A bit of history for the uninitiated: I have been married to the love of my life, Tim, for almost 32 years and we have two beautiful daughters. Kelsey is 25 and an ER nurse at Boston Medical after returning home recently from several years of living and working in NYC at New York Presbyterian Hospital. Bridget is almost 24 and just left her job as a teacher with autistic adolescents to become a Community Residence Counselor at McLean Hospital.
13 Years Ago: I was diagnosed with breast cancer after my two older sisters had also been diagnosed. I took a year off from life to have a lumpectomy, sentinel node biopsy, ancillary node dissection, chemotherapy with AC for 6 rounds and 7 weeks of radiation. Shortly after I finished treatment, my sister Mary died of metastasized breast cancer–6 weeks after the discovery it was back. This culminated in my having my ovaries and fallopian tubes removed and a major 16 hour surgery to remove both breasts and transplant abdominal fat to create new breasts in a procedure called bilateral mastectomy with DIEP reconstruction. A revision surgery followed this 3 months later, then another surgery to “create” nipples, followed by tattooing. Too much information? Yeah, I thought so -feel free to skip ahead ( I wish I could). I then went on an oral chemo drug for 10 years, Arimidex, which is an aromatase inhibitor or anti-estrogen since my cancer is fed by estrogen. The issue with these medications is that they have only been created in the last 15 to 20 years and they don’t know the clinical outcomes until they have the data from people like me. I stopped taking Arimidex 2 years ago and now the cancer has returned–the Arimidex likely slowed the disease progression.
I must admit that when I hit the ten year post diagnosis mark, I felt distanced and more detached from the breast cancer community—I sort of put it behind me although the threat was always there, lurking in my head. It never completely goes away and my doctor never told me I was cured. He kept it real, always.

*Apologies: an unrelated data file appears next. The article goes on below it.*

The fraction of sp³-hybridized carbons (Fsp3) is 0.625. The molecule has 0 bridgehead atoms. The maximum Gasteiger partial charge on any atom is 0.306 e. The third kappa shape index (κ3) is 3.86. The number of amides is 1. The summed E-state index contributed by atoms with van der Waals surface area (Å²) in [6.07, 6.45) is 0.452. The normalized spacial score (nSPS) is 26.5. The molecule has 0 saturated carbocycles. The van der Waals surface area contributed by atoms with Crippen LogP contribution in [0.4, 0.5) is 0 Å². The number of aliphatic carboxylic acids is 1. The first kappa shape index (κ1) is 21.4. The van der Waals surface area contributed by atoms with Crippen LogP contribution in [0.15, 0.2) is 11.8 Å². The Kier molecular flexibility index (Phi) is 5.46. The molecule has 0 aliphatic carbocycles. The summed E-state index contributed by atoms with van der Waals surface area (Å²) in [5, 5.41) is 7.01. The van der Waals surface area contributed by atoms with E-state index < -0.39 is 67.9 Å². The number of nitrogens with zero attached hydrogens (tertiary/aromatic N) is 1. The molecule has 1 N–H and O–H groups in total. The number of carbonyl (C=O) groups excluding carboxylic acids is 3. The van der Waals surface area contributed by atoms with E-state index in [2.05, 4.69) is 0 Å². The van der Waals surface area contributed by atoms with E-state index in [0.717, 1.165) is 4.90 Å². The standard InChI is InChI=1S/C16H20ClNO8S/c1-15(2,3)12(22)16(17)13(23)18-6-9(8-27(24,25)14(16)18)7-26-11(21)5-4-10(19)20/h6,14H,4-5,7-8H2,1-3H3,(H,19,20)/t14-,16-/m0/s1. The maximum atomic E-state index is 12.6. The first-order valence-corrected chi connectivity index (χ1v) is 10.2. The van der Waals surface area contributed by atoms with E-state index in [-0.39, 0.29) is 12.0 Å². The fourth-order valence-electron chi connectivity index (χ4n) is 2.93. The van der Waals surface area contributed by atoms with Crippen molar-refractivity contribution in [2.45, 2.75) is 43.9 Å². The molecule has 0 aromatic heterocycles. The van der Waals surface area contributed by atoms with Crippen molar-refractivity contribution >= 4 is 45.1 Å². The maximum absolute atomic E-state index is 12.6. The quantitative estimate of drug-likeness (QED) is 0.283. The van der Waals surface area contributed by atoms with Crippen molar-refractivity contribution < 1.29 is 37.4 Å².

My brother, Shawn, asked me how I could have breast cancer if I don’t have breasts—good question. The cancer is an unforgiving master that can travel, hide and mutate as it find somewhere else in the body to take up shop—-in the same spot as before, in the tissue next to the original spot, or in my case, a distant location. Most BC goes to the liver, lungs or bone but I always like to be special so it decided to pitch its tent under my right kidney, marshal and enlarge the troops until it was ready to take the hill in the form of a tumor. They do the pathology to make sure it isn’t a new primary cancer—mine is the same breast cancer I had before and I now jump to Stage 4. In this case I am not going to win the fight against cancer–it is there for good but hopefully I will respond to treatment and win a few battles and skirmishes. As the doctor says—I will try different treatments until the cancer figures out how to outsmart it and become resistant–then on to another treatment–the hope is to stabilize and live comfortably as long as I can.
Next question: why blog? 13 years ago blogging was not yet a thing and we had to e-mail interested people and it was hard. Now I can blog and create a permanent record for my kids. I would have loved to have been able to hear my mother’s thoughts in 1983 when she successfully beat colon cancer or my dad’s voice in real time regarding the war. At this point it is easier for me to write my thoughts than it is to read a book–my concentration is shot and blogging helps me process and organize my thoughts.
As for my family–I may occasionally poke fun at them here but I will never write something that would invade their privacy or embarrass them (without their permission). People ask me how they are doing—don’t ask me, ask them, I can’t presume to speak for them and no one really wants to hear what two sisters whisper to each other when they climb into bed together to watch TV or my husband’s anguish at a 3:00 AM panic attack. Yeah, there is that—I am composed on the outside by nature and profession but on the inside I am as dazed, confused and panicked as the next person. Anxiety has lived in me for 13 years and isn’t leaving any time soon. My kids did express annoyance that I didn’t include them in my first post sign off along with Tim–they feel this is their life too.
As for my 2 remaining sisters–we do not speak. My parents died 3 years ago, 6 months apart and they decided to part from my brother and me. My brother’s wife, Diana, is his high school sweetheart and my childhood friend. She is more of a sister to me than anyone. Luckily she is also a nurse at Beth Israel Deaconess Hospital in Boston where I have all of my treatment.
Lastly, when Bridget first heard that cancer might be reappearing in our lives, her response: “Please, no more lasagna, mom, I can’t take it,” in reference to the universal food of love that so many kind and thoughtful people brought us the first time we went through this. This is what grounds me and keeps it real.